SEATTLE, Aug. 4 (UPI) -- U.S. military veterans aren't using the new GI Bill to flock to traditional four-year universities but are instead favoring two-year schools, educators say.
Rather than emulating what World War II veterans did in the 1940s and 1950s, today's veterans are using the tuition benefits of the bill instead to attend community colleges, for-profit schools or to pay for flexible online training courses, the Seattle Post-Intelligencer reported Monday.
"A lot of the veterans go to the university and they kind of get lost," Tony Diaz, veteran affairs coordinator at Seattle Central Community College, told the newspaper, saying community colleges serve as a "transitional place" where veterans can reorient to civilian life.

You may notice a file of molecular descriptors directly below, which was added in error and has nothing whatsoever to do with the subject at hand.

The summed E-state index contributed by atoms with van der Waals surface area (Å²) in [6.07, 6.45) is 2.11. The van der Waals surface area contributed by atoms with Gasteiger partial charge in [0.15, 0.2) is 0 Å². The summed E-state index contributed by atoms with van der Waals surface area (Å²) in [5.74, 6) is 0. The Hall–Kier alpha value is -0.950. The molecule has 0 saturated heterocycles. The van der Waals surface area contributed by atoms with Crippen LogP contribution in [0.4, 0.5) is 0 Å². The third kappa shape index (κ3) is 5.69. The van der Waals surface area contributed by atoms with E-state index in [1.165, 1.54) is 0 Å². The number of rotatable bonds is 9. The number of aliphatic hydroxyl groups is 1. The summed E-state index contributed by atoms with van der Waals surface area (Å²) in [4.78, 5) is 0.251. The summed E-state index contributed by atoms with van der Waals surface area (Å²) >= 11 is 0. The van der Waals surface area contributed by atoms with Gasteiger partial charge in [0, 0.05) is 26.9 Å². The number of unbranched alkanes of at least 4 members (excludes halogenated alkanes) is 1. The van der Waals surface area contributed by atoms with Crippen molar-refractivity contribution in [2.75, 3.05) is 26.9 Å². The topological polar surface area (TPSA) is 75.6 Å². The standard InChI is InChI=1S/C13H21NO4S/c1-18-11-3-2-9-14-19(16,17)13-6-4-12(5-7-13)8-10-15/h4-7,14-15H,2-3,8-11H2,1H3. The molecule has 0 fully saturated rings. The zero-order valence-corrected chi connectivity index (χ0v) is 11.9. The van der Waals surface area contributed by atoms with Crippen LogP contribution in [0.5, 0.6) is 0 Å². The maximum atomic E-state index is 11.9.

The newspaper quoted an analysis by The Chronicle of Higher Education showing that most GI Bill users enrolled at community colleges or for-profit schools and that veterans using military tuition benefits were far less likely to enter four-year private colleges than the rest of the nation.
The veterans also seem to be flocking to online classes, one educator said. Bill McMeeking, executive vice president of two-year Pierce College in Puyallup, Wash., told the Post-Intelligencer that about 70 percent of the college's GI students -- roughly 5,000 per term -- take classes online.